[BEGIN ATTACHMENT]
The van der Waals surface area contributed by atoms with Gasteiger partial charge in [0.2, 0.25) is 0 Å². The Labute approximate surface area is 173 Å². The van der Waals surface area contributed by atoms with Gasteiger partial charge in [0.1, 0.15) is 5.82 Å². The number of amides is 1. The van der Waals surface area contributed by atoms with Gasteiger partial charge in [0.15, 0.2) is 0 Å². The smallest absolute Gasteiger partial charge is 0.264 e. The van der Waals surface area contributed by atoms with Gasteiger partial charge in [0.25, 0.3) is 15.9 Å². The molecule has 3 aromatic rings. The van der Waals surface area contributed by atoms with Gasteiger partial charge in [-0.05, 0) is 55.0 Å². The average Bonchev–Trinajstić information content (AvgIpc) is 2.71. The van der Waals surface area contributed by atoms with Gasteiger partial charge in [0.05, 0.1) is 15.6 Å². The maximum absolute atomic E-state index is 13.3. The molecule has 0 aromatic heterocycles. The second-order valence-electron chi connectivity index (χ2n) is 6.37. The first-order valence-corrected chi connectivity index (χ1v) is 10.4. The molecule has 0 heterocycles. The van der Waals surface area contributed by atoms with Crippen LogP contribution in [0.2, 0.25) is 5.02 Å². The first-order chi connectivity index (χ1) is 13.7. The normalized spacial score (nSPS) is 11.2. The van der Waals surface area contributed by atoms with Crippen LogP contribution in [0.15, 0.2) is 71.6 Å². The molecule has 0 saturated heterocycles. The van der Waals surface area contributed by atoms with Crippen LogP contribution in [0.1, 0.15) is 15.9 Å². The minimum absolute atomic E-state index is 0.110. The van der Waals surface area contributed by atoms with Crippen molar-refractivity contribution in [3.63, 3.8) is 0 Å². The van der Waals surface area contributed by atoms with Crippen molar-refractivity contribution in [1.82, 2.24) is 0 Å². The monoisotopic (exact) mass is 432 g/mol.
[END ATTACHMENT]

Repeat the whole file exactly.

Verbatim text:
The van der Waals surface area contributed by atoms with Gasteiger partial charge in [0.2, 0.25) is 0 Å². The Labute approximate surface area is 173 Å². The van der Waals surface area contributed by atoms with Gasteiger partial charge in [0.1, 0.15) is 5.82 Å². The number of amides is 1. The van der Waals surface area contributed by atoms with Gasteiger partial charge in [0.15, 0.2) is 0 Å². The smallest absolute Gasteiger partial charge is 0.264 e. The van der Waals surface area contributed by atoms with Gasteiger partial charge in [0.25, 0.3) is 15.9 Å². The molecule has 3 aromatic rings. The van der Waals surface area contributed by atoms with Gasteiger partial charge in [-0.05, 0) is 55.0 Å². The average Bonchev–Trinajstić information content (AvgIpc) is 2.71. The van der Waals surface area contributed by atoms with Gasteiger partial charge in [0.05, 0.1) is 15.6 Å². The maximum absolute atomic E-state index is 13.3. The molecule has 0 aromatic heterocycles. The second-order valence-electron chi connectivity index (χ2n) is 6.37. The first-order valence-corrected chi connectivity index (χ1v) is 10.4. The molecule has 0 heterocycles. The van der Waals surface area contributed by atoms with Crippen LogP contribution in [0.2, 0.25) is 5.02 Å². The first-order chi connectivity index (χ1) is 13.7. The normalized spacial score (nSPS) is 11.2. The van der Waals surface area contributed by atoms with Crippen LogP contribution in [0.15, 0.2) is 71.6 Å². The molecule has 0 saturated heterocycles. The van der Waals surface area contributed by atoms with Crippen LogP contribution in [0.1, 0.15) is 15.9 Å². The minimum absolute atomic E-state index is 0.110. The van der Waals surface area contributed by atoms with Crippen molar-refractivity contribution in [3.63, 3.8) is 0 Å². The van der Waals surface area contributed by atoms with Crippen molar-refractivity contribution in [1.82, 2.24) is 0 Å². The monoisotopic (exact) mass is 432 g/mol.